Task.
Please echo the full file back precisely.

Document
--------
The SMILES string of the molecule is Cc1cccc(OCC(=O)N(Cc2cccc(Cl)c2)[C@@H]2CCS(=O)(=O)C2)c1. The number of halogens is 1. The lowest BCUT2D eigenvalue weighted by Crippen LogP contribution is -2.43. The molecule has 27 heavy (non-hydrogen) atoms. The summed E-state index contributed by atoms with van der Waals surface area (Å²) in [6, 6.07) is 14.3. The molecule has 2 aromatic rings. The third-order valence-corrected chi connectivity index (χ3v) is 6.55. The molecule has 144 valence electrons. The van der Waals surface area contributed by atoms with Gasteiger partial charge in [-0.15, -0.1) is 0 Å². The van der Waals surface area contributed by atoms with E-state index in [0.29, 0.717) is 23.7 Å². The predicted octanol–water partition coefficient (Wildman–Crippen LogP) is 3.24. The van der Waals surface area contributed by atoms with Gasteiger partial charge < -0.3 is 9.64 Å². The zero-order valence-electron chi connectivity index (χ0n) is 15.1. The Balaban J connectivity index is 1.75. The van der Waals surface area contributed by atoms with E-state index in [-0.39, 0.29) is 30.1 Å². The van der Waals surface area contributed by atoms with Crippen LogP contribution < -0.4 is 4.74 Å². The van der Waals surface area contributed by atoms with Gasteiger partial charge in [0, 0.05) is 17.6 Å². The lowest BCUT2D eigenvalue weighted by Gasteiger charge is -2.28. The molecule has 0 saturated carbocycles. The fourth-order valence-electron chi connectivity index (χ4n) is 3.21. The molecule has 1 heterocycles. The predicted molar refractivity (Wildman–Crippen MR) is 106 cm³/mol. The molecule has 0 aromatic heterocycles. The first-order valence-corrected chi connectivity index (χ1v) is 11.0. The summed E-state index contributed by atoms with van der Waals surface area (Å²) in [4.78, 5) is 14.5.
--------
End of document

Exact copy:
The SMILES string of the molecule is Cc1cccc(OCC(=O)N(Cc2cccc(Cl)c2)[C@@H]2CCS(=O)(=O)C2)c1. The number of halogens is 1. The lowest BCUT2D eigenvalue weighted by Crippen LogP contribution is -2.43. The molecule has 27 heavy (non-hydrogen) atoms. The summed E-state index contributed by atoms with van der Waals surface area (Å²) in [6, 6.07) is 14.3. The molecule has 2 aromatic rings. The third-order valence-corrected chi connectivity index (χ3v) is 6.55. The molecule has 144 valence electrons. The van der Waals surface area contributed by atoms with Gasteiger partial charge in [-0.15, -0.1) is 0 Å². The van der Waals surface area contributed by atoms with E-state index in [0.29, 0.717) is 23.7 Å². The predicted octanol–water partition coefficient (Wildman–Crippen LogP) is 3.24. The van der Waals surface area contributed by atoms with Gasteiger partial charge < -0.3 is 9.64 Å². The zero-order valence-electron chi connectivity index (χ0n) is 15.1. The Balaban J connectivity index is 1.75. The van der Waals surface area contributed by atoms with E-state index in [-0.39, 0.29) is 30.1 Å². The van der Waals surface area contributed by atoms with Crippen LogP contribution < -0.4 is 4.74 Å². The van der Waals surface area contributed by atoms with Gasteiger partial charge in [0, 0.05) is 17.6 Å². The lowest BCUT2D eigenvalue weighted by Gasteiger charge is -2.28. The molecule has 0 saturated carbocycles. The fourth-order valence-electron chi connectivity index (χ4n) is 3.21. The molecule has 1 heterocycles. The predicted molar refractivity (Wildman–Crippen MR) is 106 cm³/mol. The molecule has 0 aromatic heterocycles. The first-order valence-corrected chi connectivity index (χ1v) is 11.0. The summed E-state index contributed by atoms with van der Waals surface area (Å²) in [4.78, 5) is 14.5.